Characterisation of natural immune responses to fal vac-l of plasmodium falciparumin children and adults from a holoendemic area of Western Kenya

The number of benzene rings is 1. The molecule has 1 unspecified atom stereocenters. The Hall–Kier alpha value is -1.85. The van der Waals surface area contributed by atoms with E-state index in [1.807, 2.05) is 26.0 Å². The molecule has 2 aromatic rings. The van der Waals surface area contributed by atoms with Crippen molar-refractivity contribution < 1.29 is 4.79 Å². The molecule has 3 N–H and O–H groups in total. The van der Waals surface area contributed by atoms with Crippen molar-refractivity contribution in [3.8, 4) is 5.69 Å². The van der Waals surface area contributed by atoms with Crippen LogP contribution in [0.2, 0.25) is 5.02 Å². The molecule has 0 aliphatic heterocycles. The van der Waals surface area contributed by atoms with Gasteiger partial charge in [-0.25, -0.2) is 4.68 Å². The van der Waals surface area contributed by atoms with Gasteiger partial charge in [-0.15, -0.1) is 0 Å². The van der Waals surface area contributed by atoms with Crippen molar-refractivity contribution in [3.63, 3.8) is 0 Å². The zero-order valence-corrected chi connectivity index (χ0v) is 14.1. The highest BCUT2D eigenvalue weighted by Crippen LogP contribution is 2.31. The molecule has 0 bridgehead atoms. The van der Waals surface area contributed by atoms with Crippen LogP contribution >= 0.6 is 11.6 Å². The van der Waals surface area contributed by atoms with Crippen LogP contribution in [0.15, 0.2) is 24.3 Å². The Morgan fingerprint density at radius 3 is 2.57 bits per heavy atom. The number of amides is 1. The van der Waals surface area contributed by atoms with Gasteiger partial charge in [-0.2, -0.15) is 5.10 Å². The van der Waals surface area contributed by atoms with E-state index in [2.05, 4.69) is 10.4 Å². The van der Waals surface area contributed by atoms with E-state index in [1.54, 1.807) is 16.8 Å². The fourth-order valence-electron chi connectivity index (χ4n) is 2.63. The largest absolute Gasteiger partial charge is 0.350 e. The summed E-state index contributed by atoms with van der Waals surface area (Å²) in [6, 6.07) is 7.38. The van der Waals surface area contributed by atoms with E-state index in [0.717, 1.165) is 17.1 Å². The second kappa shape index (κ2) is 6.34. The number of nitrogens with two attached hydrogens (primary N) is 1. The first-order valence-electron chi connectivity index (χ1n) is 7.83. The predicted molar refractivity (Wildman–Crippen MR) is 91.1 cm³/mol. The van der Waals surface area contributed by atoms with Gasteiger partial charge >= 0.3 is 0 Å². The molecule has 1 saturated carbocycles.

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Previous studies indicate that FAL VAC-1, a recombinant multistage and multicomponent Plasmodium falciparum candidate vaccine containing 12 B cell and 9 T cell epitopes from 9 different antigens of different life cycle stages is immunogenic in animal models and that FAL VAC-1-induced antibodies produced significant antiparasite activities against both sporozoite and blood stages of the parasite. In preparation for vaccine trials in humans, a community based cross-sectional study in a malaria holoendemic area of western Kenya was conducted during April-August 1999, to characterise in vitro natural humoral and cellular immune responses to this candidate vaccine and their association with clinical protection against malaria in young children < 2 years old (N= 180) and their non-pregnant mothers aged 15-48 years (N=139). FAL VAC-1 antigen was used in antibody measurement by ELISA and in lymphoproliferative experiments. Prevalence and level of antibodies were significantly higher in adults than in children when stratified by age groups: 0-6 months; 7-12 months, 13-18 months; 19-24 months; 15-25 years and 26-48 years. Total IgG, IgG1, IgG3 and IgM were the predominant antibodies. IgG2 responses were low and no IgG4 was detected. In children, there were higher IgG 1 levels in parasitaemic group than in the aparasitaemic 'group (F=3.459, p=0.024, t-test). Furthermore, total IgG, IgG1, IgG3 and IgM levels were inversely associated with .' . r '. haemoglobin levels at the time of sampling (total IgG, r=-0.215, p=0.005, IgG1, r=- 0.180, p=0.019; IgG3, r=-0.164, p=0.034; IgM, r=-0.216, p=O.OOl). Parasitaemic children had significantly higher IgG 1 levels at a month prior to sampling. In addition, IgG 1 was positively correlated to the rate of high density parasitaemia and to episodes of clinical malaria (r=0.218, p=0.029 and r=0.237, p=0.018), respectively. However, in adults, aparasitaemic individuals had high total IgG, IgG 1 and IgM levels than parasitaemic individuals (total IgG, F=3.856, p=O.007; IgGl, F=2.701, p=O.007; IgM, F=5.133, p=O.OOl,t-test). In addition, IgG2 was inversely associated with haemoglobin levels at the time of sampling. In contrast to antibody responses, lymphoproliferative responses were higher in children than in adults (one-way ANOV A, F=2.392, p=O.038). Generally, lymphocytes from adults responded at lower antigen concentrations, while those from children responded at higher antigen concentrations. There were no associations between lymphoproliferation and malaria infection or haemoglobin level in either young children or adults. The results of this study therefore indicate that: FAL VAC-l, a multistage multicomponent malaria vaccine candidate is recognised by individuals naturally exposed to malaria. The antibody responses increase whereas lymphoproliferative responses decrease with age. The higher IgG1 levels in children may indicate the presence of a current P. falciparum infection, but in adults from the same holoendemic area, IgG 1, may be associated with protection against parasitaemia.